Music and The Mysteries of The Universe

In the Philippines, classical music is considered to be an upper-class phenomenon and it’s hard for the common man to relate to it. I’m brought up as most Filipinos drenched in pop music and when I arrived in Spain, my knowledge of the great classical music tradition in Europe was almost none. But when a friend of my husband, the Swedish flutist Per-Olov Sahl was our guest for two weeks lately I got an eye-opening insight of what culture is and the discipline and deep thoughts behind it.

Photo credits: Eldar Einarson
Photo credits: Eldar Einarson

Per-Olov Sahl plays mainly the flute, but he also brought with him from Sweden his classic guitar and his electrical piano. Just so that he could rehearse on all three instruments every day for hours on each one of them, can you imagine 🙂 This strong discipline fascinated me and is something we Filipinos have a lot to learn from, LOL

He was always up very early and to avoid disturbing us, he drove his car down to the beach to play flute for some hours.  After breakfast, he played piano for hours using earphones and after dinner he played some hours on his guitar.  I thought he was preparing for a big gig, but he was actually just honing his skills. He practices intensively seven to eight hours a day. He considers it a lifestyle; breathing and living music.

I asked him what he considered the biggest performance in his life and I was taken aback by his answer. His biggest performance ever was to be born—his way out from his mother´s womb and his first scream with a strong desire to survive. I couldn’t help but smile when the afterthought hit me.

While talking with him one day, he mentioned that music is an innocent language and something that we miss in our present rational lives, and he mentioned his fascination for birds. He explained that birds are telling more than our language can explain. They produce the kind of music that explains the mysteries of the universe. There are lots of universal symbols in music and he sees music as a way to feel, to behave and to understand the meaning of life.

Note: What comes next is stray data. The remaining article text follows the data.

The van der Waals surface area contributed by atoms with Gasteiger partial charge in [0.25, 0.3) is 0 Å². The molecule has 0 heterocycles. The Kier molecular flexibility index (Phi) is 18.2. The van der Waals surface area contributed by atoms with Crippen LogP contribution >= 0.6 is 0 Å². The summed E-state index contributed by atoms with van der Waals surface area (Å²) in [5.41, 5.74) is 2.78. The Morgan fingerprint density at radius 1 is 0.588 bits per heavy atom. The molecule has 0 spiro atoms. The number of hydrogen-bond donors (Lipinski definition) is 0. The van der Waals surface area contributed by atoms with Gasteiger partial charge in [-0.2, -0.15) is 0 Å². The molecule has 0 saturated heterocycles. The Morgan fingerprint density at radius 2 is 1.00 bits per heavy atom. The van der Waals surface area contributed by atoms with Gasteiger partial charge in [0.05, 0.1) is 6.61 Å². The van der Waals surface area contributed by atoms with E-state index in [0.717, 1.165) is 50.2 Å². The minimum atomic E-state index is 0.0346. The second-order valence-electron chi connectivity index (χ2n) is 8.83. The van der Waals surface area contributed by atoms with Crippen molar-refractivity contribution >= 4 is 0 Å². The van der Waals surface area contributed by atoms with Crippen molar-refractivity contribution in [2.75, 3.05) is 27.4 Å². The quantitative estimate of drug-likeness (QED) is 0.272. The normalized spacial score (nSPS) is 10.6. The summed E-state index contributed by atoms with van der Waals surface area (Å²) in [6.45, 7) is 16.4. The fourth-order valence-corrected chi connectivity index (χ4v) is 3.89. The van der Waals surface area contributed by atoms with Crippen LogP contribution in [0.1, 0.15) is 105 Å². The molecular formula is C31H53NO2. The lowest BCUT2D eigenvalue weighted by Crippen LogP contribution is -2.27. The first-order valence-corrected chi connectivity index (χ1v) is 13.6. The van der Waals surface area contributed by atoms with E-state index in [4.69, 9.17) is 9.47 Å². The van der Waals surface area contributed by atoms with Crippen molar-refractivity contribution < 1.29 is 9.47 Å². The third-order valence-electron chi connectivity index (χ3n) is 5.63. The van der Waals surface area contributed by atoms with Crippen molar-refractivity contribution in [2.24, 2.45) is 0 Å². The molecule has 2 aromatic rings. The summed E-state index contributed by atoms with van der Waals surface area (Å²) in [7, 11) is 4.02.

According to Per-Olov, life should be more spontaneous. Animals have pure joy —they are playing a lot and their behaviors are pure. Humans are born separated from nature and we are trained to rule it instead of cooperate with it. As we mature, we don’t even know if everything is an illusion or govern by something on a much higher level than us, and music can take us up to that light if we understand the nature of classical music like Beethoven’s Destiny symphony.

No wonder that a man like Per-Olov is able to see the kind of magic our little town La Herradura exudes. The vibe of the place is easy to feel and it´s a very relaxing venue for artists.

I asked him what advice he would give to young musicians and he said: practice a lot, but don’t be pressured. Do it out of joy and not to be famous. Believe that music will lead you to something valuable, beyond materialism.  Have a vision to help other people. Feel the energy of life.  Develop yourself by understanding the universal truths hidden in the music and gain peace of mind.




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